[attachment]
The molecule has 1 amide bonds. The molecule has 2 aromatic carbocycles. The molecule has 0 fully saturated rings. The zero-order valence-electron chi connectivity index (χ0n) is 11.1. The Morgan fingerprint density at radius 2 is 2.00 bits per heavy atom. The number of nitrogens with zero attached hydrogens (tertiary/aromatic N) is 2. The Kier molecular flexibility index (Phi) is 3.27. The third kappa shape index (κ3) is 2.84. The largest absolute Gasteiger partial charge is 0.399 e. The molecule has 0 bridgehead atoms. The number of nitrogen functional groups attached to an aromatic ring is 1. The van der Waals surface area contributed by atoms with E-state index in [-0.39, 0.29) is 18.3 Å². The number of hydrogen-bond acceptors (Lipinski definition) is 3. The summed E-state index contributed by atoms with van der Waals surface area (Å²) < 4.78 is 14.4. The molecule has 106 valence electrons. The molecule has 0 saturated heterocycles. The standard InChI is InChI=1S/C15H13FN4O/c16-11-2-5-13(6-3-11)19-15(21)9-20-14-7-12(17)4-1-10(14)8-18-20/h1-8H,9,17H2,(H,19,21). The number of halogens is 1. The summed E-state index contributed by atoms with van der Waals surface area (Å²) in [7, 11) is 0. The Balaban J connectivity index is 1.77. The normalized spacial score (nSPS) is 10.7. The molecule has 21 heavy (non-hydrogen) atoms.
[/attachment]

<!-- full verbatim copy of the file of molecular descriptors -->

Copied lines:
The molecule has 1 amide bonds. The molecule has 2 aromatic carbocycles. The molecule has 0 fully saturated rings. The zero-order valence-electron chi connectivity index (χ0n) is 11.1. The Morgan fingerprint density at radius 2 is 2.00 bits per heavy atom. The number of nitrogens with zero attached hydrogens (tertiary/aromatic N) is 2. The Kier molecular flexibility index (Phi) is 3.27. The third kappa shape index (κ3) is 2.84. The largest absolute Gasteiger partial charge is 0.399 e. The molecule has 0 bridgehead atoms. The number of nitrogen functional groups attached to an aromatic ring is 1. The van der Waals surface area contributed by atoms with E-state index in [-0.39, 0.29) is 18.3 Å². The number of hydrogen-bond acceptors (Lipinski definition) is 3. The summed E-state index contributed by atoms with van der Waals surface area (Å²) < 4.78 is 14.4. The molecule has 106 valence electrons. The molecule has 0 saturated heterocycles. The standard InChI is InChI=1S/C15H13FN4O/c16-11-2-5-13(6-3-11)19-15(21)9-20-14-7-12(17)4-1-10(14)8-18-20/h1-8H,9,17H2,(H,19,21). The number of halogens is 1. The summed E-state index contributed by atoms with van der Waals surface area (Å²) in [7, 11) is 0. The Balaban J connectivity index is 1.77. The normalized spacial score (nSPS) is 10.7. The molecule has 21 heavy (non-hydrogen) atoms.